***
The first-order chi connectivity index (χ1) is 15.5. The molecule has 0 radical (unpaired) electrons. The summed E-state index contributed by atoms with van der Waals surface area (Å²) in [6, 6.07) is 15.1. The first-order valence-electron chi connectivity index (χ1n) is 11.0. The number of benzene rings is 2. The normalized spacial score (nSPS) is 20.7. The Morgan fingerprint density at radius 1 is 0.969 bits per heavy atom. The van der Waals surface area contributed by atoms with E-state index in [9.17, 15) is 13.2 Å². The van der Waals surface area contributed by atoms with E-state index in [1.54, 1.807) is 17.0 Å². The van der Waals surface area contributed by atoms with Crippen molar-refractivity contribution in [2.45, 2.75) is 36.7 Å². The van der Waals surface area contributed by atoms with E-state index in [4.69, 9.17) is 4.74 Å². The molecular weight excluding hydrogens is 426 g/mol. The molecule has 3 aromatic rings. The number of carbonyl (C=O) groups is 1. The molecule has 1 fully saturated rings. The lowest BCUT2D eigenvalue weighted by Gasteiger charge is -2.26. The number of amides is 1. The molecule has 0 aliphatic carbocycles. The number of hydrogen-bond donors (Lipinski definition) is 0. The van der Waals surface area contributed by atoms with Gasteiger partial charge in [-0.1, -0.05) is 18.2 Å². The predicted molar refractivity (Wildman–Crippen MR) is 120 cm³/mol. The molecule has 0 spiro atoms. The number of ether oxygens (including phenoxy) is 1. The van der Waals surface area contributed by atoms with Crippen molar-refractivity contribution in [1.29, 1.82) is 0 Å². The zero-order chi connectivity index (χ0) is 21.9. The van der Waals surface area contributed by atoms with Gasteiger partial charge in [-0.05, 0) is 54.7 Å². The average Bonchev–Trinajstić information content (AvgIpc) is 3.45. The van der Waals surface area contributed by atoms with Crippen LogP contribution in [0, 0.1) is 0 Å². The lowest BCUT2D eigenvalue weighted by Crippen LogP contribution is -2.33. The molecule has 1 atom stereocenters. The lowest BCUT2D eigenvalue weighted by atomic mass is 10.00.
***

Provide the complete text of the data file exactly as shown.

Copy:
The first-order chi connectivity index (χ1) is 15.5. The molecule has 0 radical (unpaired) electrons. The summed E-state index contributed by atoms with van der Waals surface area (Å²) in [6, 6.07) is 15.1. The first-order valence-electron chi connectivity index (χ1n) is 11.0. The number of benzene rings is 2. The normalized spacial score (nSPS) is 20.7. The Morgan fingerprint density at radius 1 is 0.969 bits per heavy atom. The van der Waals surface area contributed by atoms with E-state index in [9.17, 15) is 13.2 Å². The van der Waals surface area contributed by atoms with E-state index in [1.54, 1.807) is 17.0 Å². The van der Waals surface area contributed by atoms with Crippen molar-refractivity contribution in [2.45, 2.75) is 36.7 Å². The van der Waals surface area contributed by atoms with E-state index in [4.69, 9.17) is 4.74 Å². The molecular weight excluding hydrogens is 426 g/mol. The molecule has 3 aromatic rings. The number of carbonyl (C=O) groups is 1. The molecule has 1 fully saturated rings. The lowest BCUT2D eigenvalue weighted by Gasteiger charge is -2.26. The number of amides is 1. The molecule has 0 aliphatic carbocycles. The number of hydrogen-bond donors (Lipinski definition) is 0. The van der Waals surface area contributed by atoms with Gasteiger partial charge in [-0.1, -0.05) is 18.2 Å². The predicted molar refractivity (Wildman–Crippen MR) is 120 cm³/mol. The molecule has 0 spiro atoms. The number of ether oxygens (including phenoxy) is 1. The van der Waals surface area contributed by atoms with Crippen molar-refractivity contribution in [1.29, 1.82) is 0 Å². The zero-order chi connectivity index (χ0) is 21.9. The van der Waals surface area contributed by atoms with Gasteiger partial charge in [-0.05, 0) is 54.7 Å². The average Bonchev–Trinajstić information content (AvgIpc) is 3.45. The van der Waals surface area contributed by atoms with Crippen LogP contribution in [0, 0.1) is 0 Å². The lowest BCUT2D eigenvalue weighted by Crippen LogP contribution is -2.33. The molecule has 1 atom stereocenters. The lowest BCUT2D eigenvalue weighted by atomic mass is 10.00.